Went up town in good time Belle and Dot came to have Brent [Brenton M. Sears]’s picture taken have read proofs all day, first and second ones– had lots of people from the country– the silk bill has been referred to a Committee on Agriculture and Manufactures– Mrs. McVicker has been in with suggestions about the Legislature and the Regency of the University– Annie and Margaret have been up– Mrs. Avery sent me her picture, letter from Mrs. Catt– I came home early but weary so many people call and talk about every thing and I explain until I get very much exhausted– I was alone during the evening except Elise who came with my dinner and to do certain things for me– Wrote to Mell and sent off 16. Receipts for book money {p. 110}

15 March 1896 • Sunday

wea. fine sunshine

I laid in bed to rest until Elise brought my very late breakfast– then I used all my energies in writing letters & so on– read some in Bible as usual– also in magazines and in Daudet’s “Tartarin of the Alps”– Annie & Margaret came to see me and spent a couple of hours– have written to Mrs. Rachel Foster Avery and to Margherita Arlina Hamm Fales besides six others– I did not go outside the house, but towards evening opened my windows and gazed with profound thought upon the beautiful mountain scenery the sky and the whole scope of vision from my house is simply charming and I nver tire of the scene it has always some new phase of coloring and of landscape {p. 111}

16 March 1896 • Monday

wea. rather unpleasant

Reaper’s Club today– had a very interesting time– Political Science and talk of the franchise– how we should educate our women in politics. It is indeed a sort of puzzle– and yet we have faith they will be lead aright– I am so ill it is almost impossible to keep up– hurried home and after having a cup of tea at Belle’s went over home and into bed About nine p.m. thunder wakened all up– I was not asleep but had quite a nervous shock here alone Lucile came over soon the storm was heavy, one could scarcely walk in it at all. I was ill all night slept none at all worth mentioning {p. 112}

17 March 1896 • Tuesday

wea. weather fine

St. Patrick’s Day, many wearing the green– was quite ill in the morning had hard work to get up town but succeeded– went to the Legislature in the afternoon– several ladies came– we went into the House for a while and called on the Governor Annie’s wedding day– I went early to have dinner with them. she had a very elaborate dinner all the children at home John Q. came in good time and we had a pleasant evening– it was Sister E. H. [Elizabeth Harrison] Goddard’s birthday, she was 80 years old, I sent her a handsome vase filled with violets. Have had some important letters today and some callers. Was introduced to George Francis Adams of Boston– {p. 113}

18 March 1896 • Wednesday

wea. very fine but cool

This morning came early from Annie’s– found several waiting for me and went through the usual routine. To Meeting of Federation at 2. p.m. in the Executive Building and was made Chairman of the Local Committee– called at Mrs. [Margaret Walker] Salisbury learned she had been to Florida and would soon be in Chicago– must be improving– Mrs. [Anne Maddison] Bradley and Dr. Pratt called with me– in the evening attended the Ex. Meeting of Rep. Com. of the State– at the Bank to arrange for Convention for April 7.– [John E.] Dooley seems likely to be our next Chairman– Mrs. Pardee will not serve with him– came home quite late– wrote some & read in the Countess of Rudolfstadt {p. 114}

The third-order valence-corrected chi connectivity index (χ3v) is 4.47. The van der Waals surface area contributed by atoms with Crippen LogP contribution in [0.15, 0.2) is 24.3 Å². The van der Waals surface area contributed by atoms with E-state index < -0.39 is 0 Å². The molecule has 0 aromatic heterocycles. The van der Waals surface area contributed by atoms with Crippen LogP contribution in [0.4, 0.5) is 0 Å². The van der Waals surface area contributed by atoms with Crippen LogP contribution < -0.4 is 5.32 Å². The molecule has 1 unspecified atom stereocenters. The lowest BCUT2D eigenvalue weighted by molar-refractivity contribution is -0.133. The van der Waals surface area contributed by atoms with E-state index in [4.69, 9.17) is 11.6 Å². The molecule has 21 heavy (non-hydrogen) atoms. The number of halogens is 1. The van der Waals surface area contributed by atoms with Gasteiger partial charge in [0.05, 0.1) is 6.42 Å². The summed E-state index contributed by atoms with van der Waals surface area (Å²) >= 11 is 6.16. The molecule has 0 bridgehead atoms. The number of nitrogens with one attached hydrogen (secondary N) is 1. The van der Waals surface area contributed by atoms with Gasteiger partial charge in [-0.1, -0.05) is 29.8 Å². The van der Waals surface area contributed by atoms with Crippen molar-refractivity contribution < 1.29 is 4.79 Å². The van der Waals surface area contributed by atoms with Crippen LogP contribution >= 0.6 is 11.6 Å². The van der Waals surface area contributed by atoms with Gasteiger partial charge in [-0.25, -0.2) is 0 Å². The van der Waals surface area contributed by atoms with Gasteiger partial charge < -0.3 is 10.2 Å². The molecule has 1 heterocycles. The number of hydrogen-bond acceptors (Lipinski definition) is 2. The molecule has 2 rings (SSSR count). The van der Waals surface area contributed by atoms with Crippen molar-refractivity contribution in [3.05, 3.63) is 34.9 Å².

19 March 1896 • Thursday

wea. fine & sunny

This morning went up in good time and read my revise for which I had been waiting some time ever since Monday, much to my annoyance; callers very soon, letter from San Francisco for Belle. Weather remarkably fine. Aunt Zina has decided she can’t go to Nephi– after my writing last night I have been very busy all day with letters & manuscript Aunt Elizabeth L. [Lane] Hyde came to see me, and we had a pleasant talk about old times.

Went up to Aunt Zina’s this evening and found them in bed– came home alone down canyon road. Very dismal and with gloomy thoughts– had to linger waiting for a car home– felt very weary– {p. 115}

20 March 1896 • Friday

Friday morning people waiting had passed a dreadful night. over strain and weariness of mind as well as poor circulation. so many things are pending to be adjusted. Sent a telegram to Nephi, to say Aunt Zina could not come– to the Conference. Went to the Legislature several other ladies came later– Sister [Maria Mabey] Holt went with me, Mrs. Caine was already there– the silk bill was brought up in the Senate and discussed– Democratic members voted against it– all the Republicans in favor of it. This bill gives 25 ct. bounty on cocoons per lb. and provides for a commission of five– felt very weary and went home, too tired in a pouring rain. Sat up and copied in the Relief Society Record until 1/2 past two in the morning, when exhausted with work and wrought to the extreme with poetical ideas I had no time to use in verse I <retired but not to sleep.> {p. 116}

21 March 1896 • Saturday